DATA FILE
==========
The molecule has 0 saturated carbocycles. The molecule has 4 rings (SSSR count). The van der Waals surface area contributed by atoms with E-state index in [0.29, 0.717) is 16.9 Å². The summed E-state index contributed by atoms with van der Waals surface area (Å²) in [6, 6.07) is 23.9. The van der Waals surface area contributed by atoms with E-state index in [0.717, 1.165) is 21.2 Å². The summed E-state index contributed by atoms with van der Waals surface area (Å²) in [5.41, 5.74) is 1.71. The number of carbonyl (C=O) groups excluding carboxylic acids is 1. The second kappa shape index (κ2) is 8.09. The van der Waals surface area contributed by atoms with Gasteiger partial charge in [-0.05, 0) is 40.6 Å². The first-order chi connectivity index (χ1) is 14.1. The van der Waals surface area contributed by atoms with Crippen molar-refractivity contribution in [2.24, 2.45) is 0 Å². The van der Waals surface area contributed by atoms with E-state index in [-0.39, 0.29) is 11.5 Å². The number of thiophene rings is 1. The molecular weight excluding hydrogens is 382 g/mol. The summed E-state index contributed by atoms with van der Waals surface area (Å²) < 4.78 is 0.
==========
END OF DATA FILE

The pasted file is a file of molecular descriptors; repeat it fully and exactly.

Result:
The molecule has 0 saturated carbocycles. The molecule has 4 rings (SSSR count). The van der Waals surface area contributed by atoms with E-state index in [0.29, 0.717) is 16.9 Å². The summed E-state index contributed by atoms with van der Waals surface area (Å²) in [6, 6.07) is 23.9. The van der Waals surface area contributed by atoms with E-state index in [0.717, 1.165) is 21.2 Å². The summed E-state index contributed by atoms with van der Waals surface area (Å²) in [5.41, 5.74) is 1.71. The number of carbonyl (C=O) groups excluding carboxylic acids is 1. The second kappa shape index (κ2) is 8.09. The van der Waals surface area contributed by atoms with Gasteiger partial charge in [-0.05, 0) is 40.6 Å². The first-order chi connectivity index (χ1) is 14.1. The van der Waals surface area contributed by atoms with Crippen molar-refractivity contribution in [2.24, 2.45) is 0 Å². The van der Waals surface area contributed by atoms with E-state index in [-0.39, 0.29) is 11.5 Å². The number of thiophene rings is 1. The molecular weight excluding hydrogens is 382 g/mol. The summed E-state index contributed by atoms with van der Waals surface area (Å²) < 4.78 is 0.